Dating british glass backstamps
Many items were marked, of course, but they were "prestige" items - European china for example - where the manufacturer and importer thought the source was a favorable selling point.
These "prestige" marks will name the manufacturer as well as the country and are normally very elaborate looking things with lions and crowns and coats of arms and so on - all intended to impress the brash Yankees.
If you see a mark that simply says a country name it was made after 1890 for export to the United States.
Once the requirement for foreign origins was imposed, many American manufacturers also began marking their items with some indication of source to take advantage of "Buy American" sentiment.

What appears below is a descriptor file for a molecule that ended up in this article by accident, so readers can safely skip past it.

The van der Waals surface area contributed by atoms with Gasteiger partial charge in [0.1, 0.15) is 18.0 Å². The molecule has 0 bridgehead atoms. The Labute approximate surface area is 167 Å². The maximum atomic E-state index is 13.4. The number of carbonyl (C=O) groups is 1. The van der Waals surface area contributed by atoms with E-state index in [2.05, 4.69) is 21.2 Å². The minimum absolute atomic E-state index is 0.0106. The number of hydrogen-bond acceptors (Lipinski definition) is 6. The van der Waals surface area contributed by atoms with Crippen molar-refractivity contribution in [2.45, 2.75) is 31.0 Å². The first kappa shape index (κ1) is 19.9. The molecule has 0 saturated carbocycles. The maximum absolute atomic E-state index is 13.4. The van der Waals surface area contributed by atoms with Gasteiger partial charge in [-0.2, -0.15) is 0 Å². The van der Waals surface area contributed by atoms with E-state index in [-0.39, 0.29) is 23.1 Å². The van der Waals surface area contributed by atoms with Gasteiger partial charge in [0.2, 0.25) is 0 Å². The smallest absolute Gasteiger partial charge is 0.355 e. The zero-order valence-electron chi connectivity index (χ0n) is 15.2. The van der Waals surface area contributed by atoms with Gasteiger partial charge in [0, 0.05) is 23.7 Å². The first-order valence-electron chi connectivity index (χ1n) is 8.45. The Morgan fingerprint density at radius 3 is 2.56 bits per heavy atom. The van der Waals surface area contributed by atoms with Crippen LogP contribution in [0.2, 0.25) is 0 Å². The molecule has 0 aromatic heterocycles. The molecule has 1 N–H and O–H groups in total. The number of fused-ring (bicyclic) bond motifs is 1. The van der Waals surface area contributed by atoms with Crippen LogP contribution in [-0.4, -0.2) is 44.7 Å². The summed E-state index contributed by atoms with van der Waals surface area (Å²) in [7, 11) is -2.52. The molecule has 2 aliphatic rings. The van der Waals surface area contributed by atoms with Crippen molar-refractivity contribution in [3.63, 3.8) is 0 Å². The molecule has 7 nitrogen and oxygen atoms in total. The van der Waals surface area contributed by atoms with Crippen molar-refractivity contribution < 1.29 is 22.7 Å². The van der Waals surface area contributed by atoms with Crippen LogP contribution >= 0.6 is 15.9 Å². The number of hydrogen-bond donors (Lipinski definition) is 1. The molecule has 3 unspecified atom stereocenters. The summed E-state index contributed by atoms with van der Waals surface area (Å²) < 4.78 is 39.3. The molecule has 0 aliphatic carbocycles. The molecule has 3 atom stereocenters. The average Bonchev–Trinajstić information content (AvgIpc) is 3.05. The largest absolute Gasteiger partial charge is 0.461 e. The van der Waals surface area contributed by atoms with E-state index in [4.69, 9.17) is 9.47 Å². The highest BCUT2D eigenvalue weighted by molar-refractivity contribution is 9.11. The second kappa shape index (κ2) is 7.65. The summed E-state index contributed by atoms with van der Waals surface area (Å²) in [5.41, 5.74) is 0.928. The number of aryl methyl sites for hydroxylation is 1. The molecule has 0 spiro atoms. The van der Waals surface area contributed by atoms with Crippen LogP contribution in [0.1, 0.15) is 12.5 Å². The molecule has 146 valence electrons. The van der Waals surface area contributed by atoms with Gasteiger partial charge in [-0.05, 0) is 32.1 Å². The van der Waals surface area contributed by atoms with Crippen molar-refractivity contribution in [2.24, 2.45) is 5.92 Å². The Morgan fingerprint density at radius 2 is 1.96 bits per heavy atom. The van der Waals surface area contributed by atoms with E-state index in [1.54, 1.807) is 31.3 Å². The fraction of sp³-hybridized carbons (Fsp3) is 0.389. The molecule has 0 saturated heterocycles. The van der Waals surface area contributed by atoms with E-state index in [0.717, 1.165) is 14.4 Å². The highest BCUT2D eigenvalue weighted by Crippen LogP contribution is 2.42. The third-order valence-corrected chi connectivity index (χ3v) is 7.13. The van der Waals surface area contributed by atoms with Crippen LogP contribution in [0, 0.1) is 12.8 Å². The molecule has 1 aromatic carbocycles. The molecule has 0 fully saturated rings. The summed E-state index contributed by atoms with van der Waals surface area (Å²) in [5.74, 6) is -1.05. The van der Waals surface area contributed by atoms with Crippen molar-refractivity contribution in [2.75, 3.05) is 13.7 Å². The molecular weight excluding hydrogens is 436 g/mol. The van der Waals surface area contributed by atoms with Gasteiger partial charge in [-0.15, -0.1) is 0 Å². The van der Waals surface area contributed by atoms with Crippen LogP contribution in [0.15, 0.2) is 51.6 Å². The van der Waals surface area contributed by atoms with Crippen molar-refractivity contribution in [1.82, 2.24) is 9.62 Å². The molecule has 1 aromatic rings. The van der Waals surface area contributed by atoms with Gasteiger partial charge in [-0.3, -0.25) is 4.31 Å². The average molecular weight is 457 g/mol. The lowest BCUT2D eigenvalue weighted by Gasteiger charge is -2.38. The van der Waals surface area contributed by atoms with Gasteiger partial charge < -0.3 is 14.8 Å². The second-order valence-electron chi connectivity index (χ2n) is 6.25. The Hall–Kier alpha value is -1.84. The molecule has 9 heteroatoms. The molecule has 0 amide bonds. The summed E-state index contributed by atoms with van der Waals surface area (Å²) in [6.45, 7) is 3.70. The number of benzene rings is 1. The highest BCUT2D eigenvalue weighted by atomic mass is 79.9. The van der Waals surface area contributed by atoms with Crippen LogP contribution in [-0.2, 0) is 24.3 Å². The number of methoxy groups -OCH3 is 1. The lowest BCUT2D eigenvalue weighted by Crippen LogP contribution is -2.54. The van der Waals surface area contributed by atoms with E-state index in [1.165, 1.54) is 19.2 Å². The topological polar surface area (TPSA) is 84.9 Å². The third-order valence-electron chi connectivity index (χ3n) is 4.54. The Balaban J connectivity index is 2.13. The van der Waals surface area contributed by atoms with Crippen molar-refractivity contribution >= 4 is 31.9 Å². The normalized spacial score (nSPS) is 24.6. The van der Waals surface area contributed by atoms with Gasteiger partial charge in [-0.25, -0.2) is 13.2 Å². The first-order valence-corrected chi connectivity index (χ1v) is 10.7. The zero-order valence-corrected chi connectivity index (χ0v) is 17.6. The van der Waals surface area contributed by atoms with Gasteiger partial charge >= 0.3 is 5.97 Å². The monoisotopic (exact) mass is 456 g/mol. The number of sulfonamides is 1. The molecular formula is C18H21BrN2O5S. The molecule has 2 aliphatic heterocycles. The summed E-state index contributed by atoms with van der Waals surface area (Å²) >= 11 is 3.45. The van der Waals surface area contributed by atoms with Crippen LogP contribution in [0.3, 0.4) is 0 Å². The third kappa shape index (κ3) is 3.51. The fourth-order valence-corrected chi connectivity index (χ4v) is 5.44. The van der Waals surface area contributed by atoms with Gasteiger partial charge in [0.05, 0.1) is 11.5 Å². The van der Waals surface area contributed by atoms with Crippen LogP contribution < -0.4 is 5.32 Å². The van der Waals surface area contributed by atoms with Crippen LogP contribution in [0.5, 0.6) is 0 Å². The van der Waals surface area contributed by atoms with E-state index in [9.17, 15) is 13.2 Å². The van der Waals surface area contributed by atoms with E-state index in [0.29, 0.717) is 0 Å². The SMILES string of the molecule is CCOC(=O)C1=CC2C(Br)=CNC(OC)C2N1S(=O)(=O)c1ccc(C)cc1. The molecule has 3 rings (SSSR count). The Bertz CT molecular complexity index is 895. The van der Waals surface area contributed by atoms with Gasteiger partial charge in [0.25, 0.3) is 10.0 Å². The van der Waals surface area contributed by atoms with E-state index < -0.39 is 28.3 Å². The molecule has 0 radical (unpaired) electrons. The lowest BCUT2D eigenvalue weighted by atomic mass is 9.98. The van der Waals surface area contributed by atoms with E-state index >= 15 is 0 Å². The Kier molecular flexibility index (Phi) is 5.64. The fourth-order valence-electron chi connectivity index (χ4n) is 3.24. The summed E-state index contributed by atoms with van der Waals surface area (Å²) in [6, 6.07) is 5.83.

Labeling then returned to the "made in Japan" form.
We recently found an item marked "Made in Allied Japan" which seems to date from this period.
From 1891 until 1949 their production was marked "made in China." but, because of domestic instability in China (the Boxer Rebellion, the Republican Revolution, regional Warlords, Civil War, Japanese aggression, etc.), there was relatively little trade with that country during that period.
From 1949 to the mid 1970s there were no trade relations with mainland China. production came to be labeled "made in Taiwan." Italy and France are both major sources of contemporary glass items.
Early chinese imports are unmarked or marked with chinese characters.
Other items have early style bail covers to seal them.